KFF Daily Global Health Policy Report
In The News
- WHO Releases Guidelines For HIV Prevention Among Gay Men, Other Key Populations
News outlets report on the WHO’s new recommendations for HIV preventive therapy for gay men and other key populations.
Agence France-Presse: WHO warns HIV ‘exploding’ among gay men, urges preventive drugs
“HIV infections are rising among gay men in many parts of the world, the World Health Organization warned Friday, urging all men who have sex with men to take antiretroviral drugs to prevent infection…” (7/11).
The Atlantic: The WHO Wants All Gay Men to Take HIV Prevention Medication
“Condoms alone aren’t cutting it, the World Health Organization declared today, urging all men who have sex with men — regardless of HIV status — to begin using antiretroviral drugs as a means of protection against the disease…” (Romm, 7/11).
BBC News: Healthy gay men urged to take HIV drugs — WHO
“The World Health Organization (WHO) is urging all sexually active gay men to take antiretroviral drugs to reduce the spread of HIV. The organization says the move may help prevent a million new HIV infections over 10 years…” (Mundasad, 7/11).
- Shah Speaks About Impact Investing In Forbes Interview
Forbes: USAID, Pope Francis, And Impact Investing
In an interview, Forbes contributor Rahim Kanani speaks with USAID Administrator Rajiv Shah about his “participation in last month’s impact investing conference at the Vatican, how USAID harnesses private capital to fight poverty, the future of impact investing, and more…” (Kanani, 7/11).
- U.N. Set To Address Aid Delivery In Syria, Asks Europe To Help More Refugees
News outlets report on the ongoing crisis in Syria, where aid delivery is hampered by fighting.
New York Times: Bid to Deliver Aid to Syria May Set Stage for a U.N. Clash
“The United Nations Security Council was potentially headed for a showdown on Monday over getting food and medicine to millions of needy Syrians…” (Sengupta, 7/13).
U.N. News Centre: Syria: U.N agency urges Europe to shoulder more of refugee challenge
“With Syria heading into its fourth year of conflict, a United Nations agency [Friday] called on Europe to do more to help Syrian refugees, after a new report found that some nations in the region are turning back asylum seekers and ‘shouldering only a small part’ of the challenges…” (7/11).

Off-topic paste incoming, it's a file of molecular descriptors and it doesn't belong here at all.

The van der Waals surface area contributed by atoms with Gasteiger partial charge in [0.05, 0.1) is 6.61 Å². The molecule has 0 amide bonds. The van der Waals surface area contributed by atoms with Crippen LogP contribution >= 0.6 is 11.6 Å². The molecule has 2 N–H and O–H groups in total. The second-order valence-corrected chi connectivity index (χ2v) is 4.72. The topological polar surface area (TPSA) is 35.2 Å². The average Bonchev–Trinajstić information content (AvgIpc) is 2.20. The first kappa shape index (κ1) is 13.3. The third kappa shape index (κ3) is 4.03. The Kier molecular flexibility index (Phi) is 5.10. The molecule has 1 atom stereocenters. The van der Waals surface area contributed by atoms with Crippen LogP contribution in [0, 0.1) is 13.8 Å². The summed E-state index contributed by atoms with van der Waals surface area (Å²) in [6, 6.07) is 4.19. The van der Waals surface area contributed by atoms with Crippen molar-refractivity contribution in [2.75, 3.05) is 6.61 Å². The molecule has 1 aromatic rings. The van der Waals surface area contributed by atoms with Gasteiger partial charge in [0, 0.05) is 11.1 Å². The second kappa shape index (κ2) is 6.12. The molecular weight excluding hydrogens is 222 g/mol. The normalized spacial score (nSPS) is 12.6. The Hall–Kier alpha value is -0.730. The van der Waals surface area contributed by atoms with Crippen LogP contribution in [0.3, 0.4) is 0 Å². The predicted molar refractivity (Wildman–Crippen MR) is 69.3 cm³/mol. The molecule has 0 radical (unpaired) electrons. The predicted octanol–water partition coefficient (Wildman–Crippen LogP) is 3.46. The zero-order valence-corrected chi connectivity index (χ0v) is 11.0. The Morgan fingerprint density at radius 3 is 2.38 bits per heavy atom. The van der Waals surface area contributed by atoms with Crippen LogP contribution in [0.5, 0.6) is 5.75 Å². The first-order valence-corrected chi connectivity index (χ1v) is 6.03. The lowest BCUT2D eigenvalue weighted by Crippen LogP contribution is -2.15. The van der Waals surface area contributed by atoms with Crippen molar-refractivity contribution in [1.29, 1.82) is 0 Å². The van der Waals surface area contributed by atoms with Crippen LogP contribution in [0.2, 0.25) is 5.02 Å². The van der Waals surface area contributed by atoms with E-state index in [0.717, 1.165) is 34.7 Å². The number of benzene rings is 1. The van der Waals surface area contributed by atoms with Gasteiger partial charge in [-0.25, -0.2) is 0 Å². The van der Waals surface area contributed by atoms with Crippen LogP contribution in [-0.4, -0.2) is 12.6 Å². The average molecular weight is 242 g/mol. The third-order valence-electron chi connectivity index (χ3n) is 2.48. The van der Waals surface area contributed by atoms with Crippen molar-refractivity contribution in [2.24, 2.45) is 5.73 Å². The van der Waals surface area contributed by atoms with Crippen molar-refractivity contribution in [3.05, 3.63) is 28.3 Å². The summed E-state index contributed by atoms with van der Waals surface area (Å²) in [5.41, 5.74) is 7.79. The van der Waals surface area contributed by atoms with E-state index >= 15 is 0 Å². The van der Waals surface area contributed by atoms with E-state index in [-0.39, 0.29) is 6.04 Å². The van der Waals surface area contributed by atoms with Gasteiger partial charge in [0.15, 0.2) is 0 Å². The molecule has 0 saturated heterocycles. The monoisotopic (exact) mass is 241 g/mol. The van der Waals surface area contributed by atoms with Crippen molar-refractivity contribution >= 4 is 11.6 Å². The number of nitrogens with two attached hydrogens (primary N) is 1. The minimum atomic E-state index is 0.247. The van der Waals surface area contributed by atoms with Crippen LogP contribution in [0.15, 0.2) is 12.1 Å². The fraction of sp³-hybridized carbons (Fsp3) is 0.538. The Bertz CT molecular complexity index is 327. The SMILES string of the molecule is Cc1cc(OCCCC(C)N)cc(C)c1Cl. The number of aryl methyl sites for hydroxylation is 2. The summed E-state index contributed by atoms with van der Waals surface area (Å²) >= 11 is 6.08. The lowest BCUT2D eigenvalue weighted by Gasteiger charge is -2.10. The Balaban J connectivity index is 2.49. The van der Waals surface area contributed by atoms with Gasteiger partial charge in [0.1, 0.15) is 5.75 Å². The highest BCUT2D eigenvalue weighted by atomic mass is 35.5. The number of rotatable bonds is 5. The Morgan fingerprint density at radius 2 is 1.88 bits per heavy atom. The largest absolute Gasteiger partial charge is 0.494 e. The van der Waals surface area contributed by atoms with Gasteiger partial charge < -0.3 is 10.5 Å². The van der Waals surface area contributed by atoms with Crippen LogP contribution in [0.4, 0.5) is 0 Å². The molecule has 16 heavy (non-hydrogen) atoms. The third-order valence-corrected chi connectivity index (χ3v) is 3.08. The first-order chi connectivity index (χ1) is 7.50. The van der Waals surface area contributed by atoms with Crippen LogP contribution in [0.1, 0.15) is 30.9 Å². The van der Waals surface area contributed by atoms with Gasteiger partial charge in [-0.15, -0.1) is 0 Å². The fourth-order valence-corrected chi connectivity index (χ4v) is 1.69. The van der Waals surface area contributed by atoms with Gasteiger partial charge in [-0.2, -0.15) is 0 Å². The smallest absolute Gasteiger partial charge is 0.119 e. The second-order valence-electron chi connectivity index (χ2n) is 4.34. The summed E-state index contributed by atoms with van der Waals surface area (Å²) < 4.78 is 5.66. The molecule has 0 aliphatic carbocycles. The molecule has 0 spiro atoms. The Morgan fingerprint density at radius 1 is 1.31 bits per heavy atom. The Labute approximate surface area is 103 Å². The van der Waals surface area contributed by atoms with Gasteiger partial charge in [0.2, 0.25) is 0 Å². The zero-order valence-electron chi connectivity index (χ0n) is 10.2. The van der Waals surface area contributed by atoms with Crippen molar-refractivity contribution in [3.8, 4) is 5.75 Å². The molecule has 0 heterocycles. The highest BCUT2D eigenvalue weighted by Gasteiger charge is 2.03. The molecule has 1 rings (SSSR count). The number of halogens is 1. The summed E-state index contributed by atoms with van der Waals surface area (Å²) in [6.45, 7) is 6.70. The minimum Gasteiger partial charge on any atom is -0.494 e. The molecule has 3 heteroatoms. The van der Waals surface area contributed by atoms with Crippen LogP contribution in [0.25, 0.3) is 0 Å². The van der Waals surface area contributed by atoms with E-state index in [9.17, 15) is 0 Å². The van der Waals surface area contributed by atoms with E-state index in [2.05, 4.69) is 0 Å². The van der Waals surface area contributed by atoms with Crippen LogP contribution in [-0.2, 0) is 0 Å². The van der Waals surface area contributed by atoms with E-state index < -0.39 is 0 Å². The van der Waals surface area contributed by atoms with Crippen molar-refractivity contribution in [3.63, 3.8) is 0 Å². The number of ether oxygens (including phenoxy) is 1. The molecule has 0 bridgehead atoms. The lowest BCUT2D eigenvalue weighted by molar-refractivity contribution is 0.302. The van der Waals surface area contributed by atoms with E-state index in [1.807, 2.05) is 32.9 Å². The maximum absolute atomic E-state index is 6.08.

- West Africa Health Systems Work To Stem Ebola Outbreak
News outlets report on the ongoing challenges and responses to the Ebola outbreak in West Africa.
Agence France-Presse: Regional Ebola response center to be set up in Guinea
“A regional center is being set up in Guinea to coordinate the response to the worst-ever outbreak of Ebola that has killed hundreds of people in West Africa, the World Health Organization said Friday…” (7/11).
Reuters: As Ebola stalks West Africa, medics fight mistrust, hostility
“Governments and health agencies trying to contain the world’s deadliest ever Ebola epidemic in West Africa fear the contagion could be worse than reported because suspicious locals are chasing away health workers and shunning treatment…” (Samb/Bailes, 7/14).
Inter Press Service: Defying the Ebola Odds in Sierra Leone
“The Public Health Education Officer for Sierra Leone’s Eastern Province, Michael Vandi, who is based in the Kenema hospital which houses the country’s only Supportive Treatment Centre and testing laboratory for Ebola, said that the country is far from winning the fight against the disease, blaming people’s fear and denial of the disease…” (7/12).
- Nigeria, Pakistan Face Challenges To Polio Eradication Efforts
News outlets report on challenges to polio eradication efforts in Nigeria and Pakistan.
Voice of America: Despite Insecurity, Polio Drops 85% in Nigeria